Abu Dhabi housing market fragments as people search for cheaper places to live

Abu Dhabi’s housing market is showing signs of “fragmentation” as a softening market in higher-priced areas is contrasting with greater demand for more affordable homes, according to CBRE.

The company said in its latest Abu Dhabi Marketview ahead of Cityscape Abu Dhabi, which starts tomorrow, that affordable residences experienced modest rental growth of about 2 per cent in the first quarter of this year, offsetting a softening of rents in more expensive areas.

“Lease rates in areas such as Corniche and Khalidiya remained high, with prime rentals for one-bedroom and two-bedroom units currently around Dh120,000 and Dh180,000, respectively,” said Mat Green, the UAE head of research and consulting for CBRE.

He said that there was a “continued shortage of affordable homes in the capital”, meaning that rental levels at the lower end of the market would continue to remain strong as more people seek out cheaper accommodation to mitigate increases in the cost of living.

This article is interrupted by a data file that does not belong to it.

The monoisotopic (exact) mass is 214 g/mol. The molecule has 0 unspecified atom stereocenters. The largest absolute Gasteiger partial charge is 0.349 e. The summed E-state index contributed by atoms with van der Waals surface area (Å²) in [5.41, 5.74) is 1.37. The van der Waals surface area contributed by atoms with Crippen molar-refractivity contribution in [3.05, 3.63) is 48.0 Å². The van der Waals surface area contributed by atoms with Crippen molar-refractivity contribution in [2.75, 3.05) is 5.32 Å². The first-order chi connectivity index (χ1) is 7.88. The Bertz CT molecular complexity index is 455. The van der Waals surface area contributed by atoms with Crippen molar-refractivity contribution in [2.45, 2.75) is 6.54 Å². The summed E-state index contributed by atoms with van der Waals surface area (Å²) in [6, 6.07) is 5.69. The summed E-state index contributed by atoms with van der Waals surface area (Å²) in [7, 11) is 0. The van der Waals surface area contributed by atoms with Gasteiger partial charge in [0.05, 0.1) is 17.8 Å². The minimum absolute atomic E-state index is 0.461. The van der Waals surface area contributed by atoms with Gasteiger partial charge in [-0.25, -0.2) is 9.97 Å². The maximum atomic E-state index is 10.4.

The market for house sales was largely muted during the quarter, with no major changes in average prices and weak appetite for property purchases.

The lack of demand has been blamed on economic uncertainty as a result of continued lower oil prices, which is also hampering the commercial property market. A slowdown in both the government and hydrocarbon sectors has led a number of firms to announce downsizing, and others have closed offices in the capital.

Demand for smaller offices of less than 500 square metres remains buoyant, and rent for prime space stayed steady at Dh1,900 per square metre per year, with better built and managed buildings holding their value.

Mr Green said that occupiers had “become a little more cautious with their approach to capital expenditures, and even to their overall business approach”, with decision-making periods over office moves often being delayed, despite landlords being more willing to negotiate rent-free periods and discounts.

“Amid a sustained period of market uncertainties and heightened risks, the non-oil sector is set to become an increasingly important component of the overall economy,” said Mr Green. “However, with oil prices anticipated to remain low, we expect the remainder of 2016 to follow similar patterns to the first quarter, with the market characterised by weakening demand and increasing supply.”


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